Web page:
There's that word again. Goaded.

To the question of whether his hands were, in fact, around her neck, there is this, from the interview with Human Resources Director Margaret Brady:

Justice Roggensack said that everybody was committed to having a harassment free work environment. Justice Roggensack continued saying, "You, Ann, went berserk. He wasn't putting pressure on your neck."

It should be noted that there was never any allegation of him putting pressure on her neck from Justice Bradley or any witness. The specific claim was only that he had his hands on her neck in a fashion that could suggest danger if pressure had been applied, something that Roggensack's remark confirms.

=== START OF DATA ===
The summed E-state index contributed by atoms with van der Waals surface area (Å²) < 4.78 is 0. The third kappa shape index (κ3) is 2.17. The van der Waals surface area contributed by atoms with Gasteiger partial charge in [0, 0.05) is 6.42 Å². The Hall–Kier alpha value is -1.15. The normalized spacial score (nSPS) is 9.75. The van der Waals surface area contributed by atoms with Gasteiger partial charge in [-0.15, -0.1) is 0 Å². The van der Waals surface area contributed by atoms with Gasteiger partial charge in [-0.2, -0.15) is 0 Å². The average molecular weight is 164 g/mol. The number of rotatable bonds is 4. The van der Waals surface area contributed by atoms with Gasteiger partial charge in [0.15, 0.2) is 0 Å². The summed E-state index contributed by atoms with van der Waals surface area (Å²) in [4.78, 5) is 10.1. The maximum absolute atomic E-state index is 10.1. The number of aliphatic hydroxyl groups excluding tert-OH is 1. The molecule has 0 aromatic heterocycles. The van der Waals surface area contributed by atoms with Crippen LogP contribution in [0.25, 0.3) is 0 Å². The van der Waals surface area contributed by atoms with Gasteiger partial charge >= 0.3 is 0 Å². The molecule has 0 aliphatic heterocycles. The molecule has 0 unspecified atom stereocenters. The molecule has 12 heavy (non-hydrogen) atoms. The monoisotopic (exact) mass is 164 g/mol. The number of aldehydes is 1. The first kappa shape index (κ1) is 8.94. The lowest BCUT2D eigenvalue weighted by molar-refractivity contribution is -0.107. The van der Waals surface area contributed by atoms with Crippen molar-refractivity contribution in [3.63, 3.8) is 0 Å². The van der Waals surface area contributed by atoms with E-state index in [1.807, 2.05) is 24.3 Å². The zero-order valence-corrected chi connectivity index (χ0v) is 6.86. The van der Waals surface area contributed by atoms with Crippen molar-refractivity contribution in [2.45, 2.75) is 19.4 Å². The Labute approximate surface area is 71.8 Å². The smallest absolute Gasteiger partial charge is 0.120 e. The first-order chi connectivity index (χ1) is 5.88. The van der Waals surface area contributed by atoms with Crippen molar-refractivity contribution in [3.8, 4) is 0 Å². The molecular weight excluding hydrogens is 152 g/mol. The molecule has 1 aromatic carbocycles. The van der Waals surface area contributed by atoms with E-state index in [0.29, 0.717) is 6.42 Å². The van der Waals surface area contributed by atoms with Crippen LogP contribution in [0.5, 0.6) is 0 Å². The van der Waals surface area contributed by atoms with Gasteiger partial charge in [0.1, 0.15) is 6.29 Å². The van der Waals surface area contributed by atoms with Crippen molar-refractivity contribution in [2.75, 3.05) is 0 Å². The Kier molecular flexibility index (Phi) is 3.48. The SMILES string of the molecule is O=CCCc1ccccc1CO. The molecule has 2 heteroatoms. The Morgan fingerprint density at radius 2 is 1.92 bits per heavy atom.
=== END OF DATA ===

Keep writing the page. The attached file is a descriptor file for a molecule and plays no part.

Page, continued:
A snapshot of dysfunction

On page 29 of the report, a small snapshot of the dysfunction within the group.

Margaret's notes continued saying that Justice Prosser said two members of the court have made the job unpleasant and "a deliberate scheme of intended abuse." Justice Prosser continued by saying, "I did not move towards her, I did not squeeze her neck and I will testify to that in court." Chief Tubbs told Justice Prosser that his perception is important.

Justice Bradley said, "The issue is a chokehold and hands around my neck in anger."

Justice Ziegler then started talking about what was best for the institution, and the need for all of the Justices to dig deep in how best to serve the court. She also said maybe they need a study committee.

Justice Bradley interrupted and said she was talking about someone who put their hands around her neck. Justice Ziegler continued saying she was talking about the bigger issues.